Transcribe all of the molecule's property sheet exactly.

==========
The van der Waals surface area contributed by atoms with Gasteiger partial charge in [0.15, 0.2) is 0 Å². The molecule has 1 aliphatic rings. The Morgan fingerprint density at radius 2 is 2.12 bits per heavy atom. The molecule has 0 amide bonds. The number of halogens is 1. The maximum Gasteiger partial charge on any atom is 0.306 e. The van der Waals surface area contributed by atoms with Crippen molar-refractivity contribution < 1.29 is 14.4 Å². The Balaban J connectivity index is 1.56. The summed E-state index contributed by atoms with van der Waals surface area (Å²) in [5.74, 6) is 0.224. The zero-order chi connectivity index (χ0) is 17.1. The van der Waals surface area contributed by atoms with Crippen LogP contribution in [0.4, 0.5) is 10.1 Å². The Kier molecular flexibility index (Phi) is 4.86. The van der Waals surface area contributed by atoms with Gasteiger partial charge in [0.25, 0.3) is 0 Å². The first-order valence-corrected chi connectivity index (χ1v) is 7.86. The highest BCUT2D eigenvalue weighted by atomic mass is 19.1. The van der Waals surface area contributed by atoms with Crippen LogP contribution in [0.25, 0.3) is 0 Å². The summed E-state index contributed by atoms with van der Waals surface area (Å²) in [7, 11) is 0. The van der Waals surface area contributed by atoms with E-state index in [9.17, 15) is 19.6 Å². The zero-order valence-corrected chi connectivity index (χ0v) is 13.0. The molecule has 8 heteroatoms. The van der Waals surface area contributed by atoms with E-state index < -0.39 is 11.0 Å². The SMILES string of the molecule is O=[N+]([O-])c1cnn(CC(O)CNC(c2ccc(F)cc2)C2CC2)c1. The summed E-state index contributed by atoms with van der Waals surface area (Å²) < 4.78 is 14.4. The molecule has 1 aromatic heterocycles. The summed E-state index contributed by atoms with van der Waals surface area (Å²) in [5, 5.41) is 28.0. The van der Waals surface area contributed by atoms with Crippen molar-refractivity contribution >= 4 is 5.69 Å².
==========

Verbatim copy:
The van der Waals surface area contributed by atoms with Gasteiger partial charge in [0.15, 0.2) is 0 Å². The molecule has 1 aliphatic rings. The Morgan fingerprint density at radius 2 is 2.12 bits per heavy atom. The molecule has 0 amide bonds. The number of halogens is 1. The maximum Gasteiger partial charge on any atom is 0.306 e. The van der Waals surface area contributed by atoms with Crippen molar-refractivity contribution < 1.29 is 14.4 Å². The Balaban J connectivity index is 1.56. The summed E-state index contributed by atoms with van der Waals surface area (Å²) in [5.74, 6) is 0.224. The zero-order chi connectivity index (χ0) is 17.1. The van der Waals surface area contributed by atoms with Crippen LogP contribution in [0.4, 0.5) is 10.1 Å². The Kier molecular flexibility index (Phi) is 4.86. The van der Waals surface area contributed by atoms with Gasteiger partial charge in [0.25, 0.3) is 0 Å². The first-order valence-corrected chi connectivity index (χ1v) is 7.86. The highest BCUT2D eigenvalue weighted by atomic mass is 19.1. The van der Waals surface area contributed by atoms with Crippen LogP contribution in [0.25, 0.3) is 0 Å². The summed E-state index contributed by atoms with van der Waals surface area (Å²) in [7, 11) is 0. The van der Waals surface area contributed by atoms with E-state index in [9.17, 15) is 19.6 Å². The zero-order valence-corrected chi connectivity index (χ0v) is 13.0. The molecule has 8 heteroatoms. The van der Waals surface area contributed by atoms with E-state index < -0.39 is 11.0 Å². The SMILES string of the molecule is O=[N+]([O-])c1cnn(CC(O)CNC(c2ccc(F)cc2)C2CC2)c1. The summed E-state index contributed by atoms with van der Waals surface area (Å²) < 4.78 is 14.4. The molecule has 1 aromatic heterocycles. The summed E-state index contributed by atoms with van der Waals surface area (Å²) in [5, 5.41) is 28.0. The van der Waals surface area contributed by atoms with Crippen molar-refractivity contribution >= 4 is 5.69 Å².